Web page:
Sunday, May 31, 2015

Create, Embody, Transform


We stand at a threshold in the unfolding story of Scripture and the ongoing revelation of God. The Season of Pentecost has come.  Jesus has ascended.  The Holy Spirit has descended.  As Jesus’ living ministry ends, the people of God are ordained, as the Body of Christ, to live out the Gospel, in their own lives and as a community of faith.  The Gospel of Jesus opens the way for the Gospel of the church.  As the Son returns to unity with the Father, the Spirit fills creation.  This indwelling Spirit is the way in which we will be present with us now.  We are invited to understand all of these things in the image, the metaphor of Holy Trinity:  God revealed as Father // Son // Spirit.  

But there is even greater power for the people of God in embracing the active forces of these “persons” of Trinity:  participating in the ongoing-ness of creation, in embodying the goodness of God and co-operating with God in the transformation of the world!

Sunday, May 3, 2015

Welcome the Stranger

Pastors are in McAllen, Texas at the Southwest Texas Synod Assembly.
  • 2015 SWTX Synod Assembly May 3, 2015 John 15:1-8

Grace to you and peace from God the Father, Son, and Holy Spirit. Amen.
As we move further into the season of Spring, more and more people are planting flowers and gardens. Accompanied by the abundant wildflowers on the roadsides and in the fields, it seems as if our Lord is truly enjoying gardening this year. But as flowers go into landscaped beds and vegetables get set in gardens, it is amazing to also see the many vineyards that are appearing in the Texas Hill Country over the last few years. There are more than two dozen wineries and tasting rooms located in Fredericksburg and Gillespie County, not to mention dozens more located within an hour-or-two drive from there. Wine production in Texas dates back to the original settlers who used the native mustang grape to produce wine, and many wineries since have been producing a variety of quality wines from improved grapes that have won both state and national honors.
However, we know that growing grapes and making wine goes far back into antiquity. In Scriptural times, growing grapes was a very important industry that was vital to Israel’s economy and everyday life. Everyone knew about growing grapes, and so Jesus uses this as a picture to describe their relationship to him, as Messiah, and to God, the Heavenly Father. That’s the context of our Gospel Lesson today, and may we have ears to hear what Jesus is telling us.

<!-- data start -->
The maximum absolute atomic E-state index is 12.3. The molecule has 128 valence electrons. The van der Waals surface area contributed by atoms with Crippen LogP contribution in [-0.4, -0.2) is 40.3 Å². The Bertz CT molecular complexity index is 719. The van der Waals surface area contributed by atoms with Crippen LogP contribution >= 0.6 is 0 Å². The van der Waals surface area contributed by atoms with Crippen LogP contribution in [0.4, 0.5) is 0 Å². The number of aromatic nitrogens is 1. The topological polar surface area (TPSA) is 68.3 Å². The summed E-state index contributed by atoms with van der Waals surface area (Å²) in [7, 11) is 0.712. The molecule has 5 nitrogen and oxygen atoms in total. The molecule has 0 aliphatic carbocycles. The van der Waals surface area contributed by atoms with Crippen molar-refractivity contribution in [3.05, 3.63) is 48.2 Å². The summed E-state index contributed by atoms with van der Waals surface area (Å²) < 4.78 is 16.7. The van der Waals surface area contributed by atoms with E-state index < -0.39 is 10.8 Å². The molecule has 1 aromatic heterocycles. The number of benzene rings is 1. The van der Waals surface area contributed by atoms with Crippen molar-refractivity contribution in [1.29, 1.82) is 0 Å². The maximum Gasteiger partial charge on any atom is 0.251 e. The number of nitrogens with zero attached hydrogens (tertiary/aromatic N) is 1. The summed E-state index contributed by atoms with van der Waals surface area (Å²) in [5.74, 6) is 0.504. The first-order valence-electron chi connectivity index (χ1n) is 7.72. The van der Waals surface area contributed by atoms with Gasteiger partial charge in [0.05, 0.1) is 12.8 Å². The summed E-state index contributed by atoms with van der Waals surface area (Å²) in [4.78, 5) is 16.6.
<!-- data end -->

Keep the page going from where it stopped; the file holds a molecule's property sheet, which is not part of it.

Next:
Let us pray. Almighty and Ever-loving God, your Son, Jesus, is the vine to which we are connected, from whom we receive our strength and produce good fruit. We thank you, Lord, for the privilege of being branches whose fruit blesses all in your Kingdom. This we pray in Jesus’ name. Amen.
In this short Gospel Lesson of eight verses there is a particular word that appears eight times. That word from Greek is often translated as “abide.” Literally, the word means not leaving the realm or sphere in which we find ourselves.Today we’re going to look at this word and how this vineyard reflects the work of the Church.
The picture Jesus paints in the Gospel is a simple one. Jesus speaks of himself as the main vine of the vineyard, and we are the branches that grow on that vine. God, the Father, is the gardener. I want to tweak that image just a little this morning, because I want to talk about how church leaders both clergy and laity - are like God’s gardeners, and how congregations are like vineyards.

The first thing we notice in the text is that there are different kinds of branches in the vineyard, just like there are different kinds of members in a congregation.
First, there is the “non-producing branch.” In the first part of verse 2 Jesus says, The vine-grower removes every branch in me that bears no fruit.
When a gardener is going through the vineyard and sees certain branches that aren’t bearing fruit, he removes them. Jesus is painting a picture of people here. There are those who at one time were connected to Christ and the Church, but then something happens. They stop producing the fruits of faith in their lives.
I’m sure we can all think of such examples, sad stories of people who were once connected, once active and alive in congregations, but who drifted away. When that happens, those are sad days. If anything, it makes leaders in the congregation work harder and pray harder, because we would love to see every branch, every person, stay connected and flourish. Happily, many do, but even that is not easy.
For example, just because you are connected and one of Jesus’ disciples, it doesn’t mean you will have an easy life. That gets reflected in the second kind of branch in the Gospel, the “pruned branch.” In the second part of verse 2 Jesus says, Every branch that bears fruit, the vine-grower prunes to make it bear more fruit.
Remember all those grapevines growing in the Texas Hill Country? Every fall those who tend the vineyards have to prune the branches on the grapevine. It is a slow and tedious task. You cut off the dead branches since they can be a place where bugs and diseases grow. That makes sense. But then, you also cut a lot of living branches off the vine.
If you were to ask the local county agent how much to prune, he would say, Up to 80%.” So, the vines get trimmed way back, and by the time the gardener is done, there doesn’t seem to be much left of the grapevine. All this cutting seems so drastic, so extreme, so unnecessary, but the reason it is done is so that the branches reach their full potential. Even though the remaining vine looks almost bare, months later it produces an abundance of brand new branches and a very large crop, but only because of all the pruning.